Harvard University researchers have resolved a conflict in estimates of how much the Earth will warm in response to a doubling of carbon dioxide in the atmosphere. We observe the irrationality of the doctrine of global warming, the naive belief that small variations of global temperature we experience have an anthropogenic origin!
Regulations run amok in the climate change agenda. The costs of successfully countering the buildup of greenhouse gases (GHG) in the atmosphere are huge—far larger than described in the media and by advocates. It requires the rapid, total phase out of fossil fuels (the leave them in the ground strategy), raising energy prices, and fundamentally changing production and consumption patterns, which would reduce living standards worldwide. The poor will be disproportionately harmed, both within the United States and everywhere.
That conflict — between temperature ranges based on global climate models and paleoclimate records and ranges generated from historical observations — prevented the United Nations’ Intergovernmental Panel on Climate Change (IPCC) from providing a best estimate in its most recent report for how much doubled CO2 emissions will warm the Earth.
“Historical observations give us a lot of insight … but there is no perfect analogue for the changes that are coming,” said Professor Peter Huybers.
The researchers found that the low range of temperature increase — between 1 and 3 degrees Celsius — offered by historical observations did not take into account long-term warming patterns. When these patterns are introduced, the researchers found that not only do temperatures fall within the canonical range of 1.5 to 4.5 degrees Celsius but that even higher ranges, perhaps up to 6 degrees, may also be possible.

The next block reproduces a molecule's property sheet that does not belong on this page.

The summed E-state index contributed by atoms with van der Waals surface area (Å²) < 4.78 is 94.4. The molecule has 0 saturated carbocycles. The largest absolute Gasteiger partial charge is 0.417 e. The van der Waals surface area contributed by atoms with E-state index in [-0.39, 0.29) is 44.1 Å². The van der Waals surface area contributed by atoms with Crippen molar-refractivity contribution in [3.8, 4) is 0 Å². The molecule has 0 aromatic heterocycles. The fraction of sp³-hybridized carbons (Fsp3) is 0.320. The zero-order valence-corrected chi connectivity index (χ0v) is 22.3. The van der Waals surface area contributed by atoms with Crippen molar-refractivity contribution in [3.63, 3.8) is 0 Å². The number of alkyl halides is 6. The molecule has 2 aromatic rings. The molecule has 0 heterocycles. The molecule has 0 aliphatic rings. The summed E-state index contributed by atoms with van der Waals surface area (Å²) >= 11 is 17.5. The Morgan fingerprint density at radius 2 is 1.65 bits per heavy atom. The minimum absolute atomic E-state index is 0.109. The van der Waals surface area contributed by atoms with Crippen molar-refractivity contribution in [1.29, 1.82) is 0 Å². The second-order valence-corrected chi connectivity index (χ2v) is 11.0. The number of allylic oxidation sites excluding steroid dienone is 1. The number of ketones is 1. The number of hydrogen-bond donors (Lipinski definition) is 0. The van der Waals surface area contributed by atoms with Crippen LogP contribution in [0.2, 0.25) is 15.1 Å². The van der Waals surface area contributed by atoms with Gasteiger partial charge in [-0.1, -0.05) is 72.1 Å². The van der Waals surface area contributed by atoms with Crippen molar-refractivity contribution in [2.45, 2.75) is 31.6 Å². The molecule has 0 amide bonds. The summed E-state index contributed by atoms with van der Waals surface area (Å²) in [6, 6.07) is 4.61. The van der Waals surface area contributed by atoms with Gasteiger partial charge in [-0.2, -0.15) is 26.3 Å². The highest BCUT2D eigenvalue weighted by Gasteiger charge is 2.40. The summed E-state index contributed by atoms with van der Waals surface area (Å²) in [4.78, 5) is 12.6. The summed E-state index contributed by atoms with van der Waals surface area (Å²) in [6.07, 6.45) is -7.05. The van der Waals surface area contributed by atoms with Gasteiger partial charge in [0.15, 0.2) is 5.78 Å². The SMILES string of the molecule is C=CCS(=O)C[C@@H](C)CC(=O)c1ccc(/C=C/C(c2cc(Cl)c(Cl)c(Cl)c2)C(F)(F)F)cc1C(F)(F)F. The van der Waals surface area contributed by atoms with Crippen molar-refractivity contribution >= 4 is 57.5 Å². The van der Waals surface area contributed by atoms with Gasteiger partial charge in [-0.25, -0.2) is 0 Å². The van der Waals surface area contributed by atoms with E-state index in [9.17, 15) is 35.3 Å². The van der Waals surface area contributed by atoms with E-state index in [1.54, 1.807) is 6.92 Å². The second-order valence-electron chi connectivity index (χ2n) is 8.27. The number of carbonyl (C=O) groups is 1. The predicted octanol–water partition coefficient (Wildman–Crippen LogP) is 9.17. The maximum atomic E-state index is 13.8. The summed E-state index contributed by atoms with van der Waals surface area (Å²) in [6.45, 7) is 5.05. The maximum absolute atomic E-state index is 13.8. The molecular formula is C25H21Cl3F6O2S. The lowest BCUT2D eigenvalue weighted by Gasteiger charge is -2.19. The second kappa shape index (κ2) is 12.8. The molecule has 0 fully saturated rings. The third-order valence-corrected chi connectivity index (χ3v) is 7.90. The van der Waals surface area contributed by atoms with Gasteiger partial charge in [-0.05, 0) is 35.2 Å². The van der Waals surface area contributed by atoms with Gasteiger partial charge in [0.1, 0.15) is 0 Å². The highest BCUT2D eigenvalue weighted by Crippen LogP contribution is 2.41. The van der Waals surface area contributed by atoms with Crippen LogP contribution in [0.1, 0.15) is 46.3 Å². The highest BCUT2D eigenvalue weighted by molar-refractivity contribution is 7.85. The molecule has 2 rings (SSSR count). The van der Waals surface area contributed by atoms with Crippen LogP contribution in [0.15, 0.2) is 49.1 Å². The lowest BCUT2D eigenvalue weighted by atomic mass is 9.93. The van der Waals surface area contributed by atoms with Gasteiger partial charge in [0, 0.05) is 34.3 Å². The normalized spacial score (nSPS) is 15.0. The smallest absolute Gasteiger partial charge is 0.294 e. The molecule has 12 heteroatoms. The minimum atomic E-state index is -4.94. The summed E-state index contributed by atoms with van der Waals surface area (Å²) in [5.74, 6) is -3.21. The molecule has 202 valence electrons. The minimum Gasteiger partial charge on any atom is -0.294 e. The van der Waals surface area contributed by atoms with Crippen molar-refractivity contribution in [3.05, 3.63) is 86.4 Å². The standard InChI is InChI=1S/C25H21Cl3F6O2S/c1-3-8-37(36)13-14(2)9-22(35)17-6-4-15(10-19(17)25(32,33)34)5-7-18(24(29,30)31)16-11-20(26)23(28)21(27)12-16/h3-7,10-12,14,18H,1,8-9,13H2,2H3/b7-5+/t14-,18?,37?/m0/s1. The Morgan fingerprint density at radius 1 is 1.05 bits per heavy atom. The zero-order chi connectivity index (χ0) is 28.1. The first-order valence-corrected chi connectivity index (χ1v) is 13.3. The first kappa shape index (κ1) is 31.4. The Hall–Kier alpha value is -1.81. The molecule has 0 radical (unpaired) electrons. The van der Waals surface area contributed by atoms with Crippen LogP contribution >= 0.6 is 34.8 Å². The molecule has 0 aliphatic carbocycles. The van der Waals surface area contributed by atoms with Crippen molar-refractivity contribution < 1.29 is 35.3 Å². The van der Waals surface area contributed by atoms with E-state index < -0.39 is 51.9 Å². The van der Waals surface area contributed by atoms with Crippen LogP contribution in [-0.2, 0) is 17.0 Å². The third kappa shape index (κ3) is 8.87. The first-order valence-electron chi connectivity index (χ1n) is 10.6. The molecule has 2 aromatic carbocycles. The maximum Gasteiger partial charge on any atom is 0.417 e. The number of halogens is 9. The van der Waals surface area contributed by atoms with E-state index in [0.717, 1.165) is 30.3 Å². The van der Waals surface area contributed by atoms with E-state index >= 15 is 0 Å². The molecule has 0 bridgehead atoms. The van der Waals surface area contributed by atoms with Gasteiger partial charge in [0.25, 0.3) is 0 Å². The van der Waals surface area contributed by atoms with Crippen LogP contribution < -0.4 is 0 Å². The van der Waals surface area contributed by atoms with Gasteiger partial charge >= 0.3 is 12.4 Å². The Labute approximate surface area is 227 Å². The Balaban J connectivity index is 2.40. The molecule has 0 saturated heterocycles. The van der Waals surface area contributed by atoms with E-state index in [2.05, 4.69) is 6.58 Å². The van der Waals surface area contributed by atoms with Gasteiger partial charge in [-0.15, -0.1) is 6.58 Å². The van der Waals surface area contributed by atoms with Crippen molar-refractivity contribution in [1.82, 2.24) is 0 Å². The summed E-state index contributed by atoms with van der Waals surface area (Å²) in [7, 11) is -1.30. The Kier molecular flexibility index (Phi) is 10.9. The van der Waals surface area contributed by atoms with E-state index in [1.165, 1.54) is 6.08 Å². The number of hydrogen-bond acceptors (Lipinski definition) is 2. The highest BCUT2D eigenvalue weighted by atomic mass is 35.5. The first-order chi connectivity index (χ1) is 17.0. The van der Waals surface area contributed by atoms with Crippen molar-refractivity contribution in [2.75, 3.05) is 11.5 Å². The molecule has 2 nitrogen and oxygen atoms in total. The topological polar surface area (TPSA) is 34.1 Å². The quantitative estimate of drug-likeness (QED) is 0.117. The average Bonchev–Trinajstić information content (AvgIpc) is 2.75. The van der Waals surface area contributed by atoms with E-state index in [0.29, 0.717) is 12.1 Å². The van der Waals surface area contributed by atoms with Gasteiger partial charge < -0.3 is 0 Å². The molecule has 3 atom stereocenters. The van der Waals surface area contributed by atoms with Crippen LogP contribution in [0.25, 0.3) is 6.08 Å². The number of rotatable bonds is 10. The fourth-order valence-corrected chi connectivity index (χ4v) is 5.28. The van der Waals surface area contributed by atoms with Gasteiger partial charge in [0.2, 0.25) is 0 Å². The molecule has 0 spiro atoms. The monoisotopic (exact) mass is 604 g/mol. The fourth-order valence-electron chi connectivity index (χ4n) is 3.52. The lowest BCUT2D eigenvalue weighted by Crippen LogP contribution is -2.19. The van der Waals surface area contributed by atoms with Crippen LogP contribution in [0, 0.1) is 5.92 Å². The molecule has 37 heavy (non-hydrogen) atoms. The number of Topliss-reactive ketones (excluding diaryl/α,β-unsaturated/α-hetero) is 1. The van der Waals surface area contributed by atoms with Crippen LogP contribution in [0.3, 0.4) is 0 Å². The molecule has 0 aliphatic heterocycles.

Slow climate mode reconciles historical and model-based estimates of climate sensitivity
It is well documented that different parts of the planet warm at different speeds. The land over the northern hemisphere, for example, warms significantly faster than water in the Southern Ocean.
The costs of reversing GHG emissions could be 1% of global GDP annually—or about $800 billion each year, which is approximately the size of the economy of Holland. Specific industries will be particularly affected—including manufacturing, energy production, mining, transportation, and some types of agriculture. Generally wealthy elites will not bear many of these costs; they will fall squarely on general middle-class citizens. A candid weighing of (very uncertain) benefits and costs and their distribution among populations for compensation is essential for any effective, durable action to address possible climate change.
Any reduction in global GHG emissions and a decline in the stock of GHG already in the atmosphere requires coordinated and major cutbacks in fossil fuels worldwide. Greenhouse gases circulate the globe, meaning that some countries will receive the benefits of costly mitigation taken on by others. Under these circumstances, the incentives to free ride are irresistible. Internal pressures to free ride will be particularly great in those countries that will incur the greatest mitigation costs, that have the weakest government institutions and limited rule of law, and that are big enough to chart their own course regardless of international shaming—Russia, China, India, Brazil, and even the United States. Successful international mitigation will require more than the small “feel good” adjustments currently portrayed by advocates, agency officials, and politicians. But high costs make durable international cooperation unlikely—at least until benefits are much clearer than they are now. Attention to the size of GHG mitigation costs and the corresponding global free-riding problem directs policy toward more fruitful aims.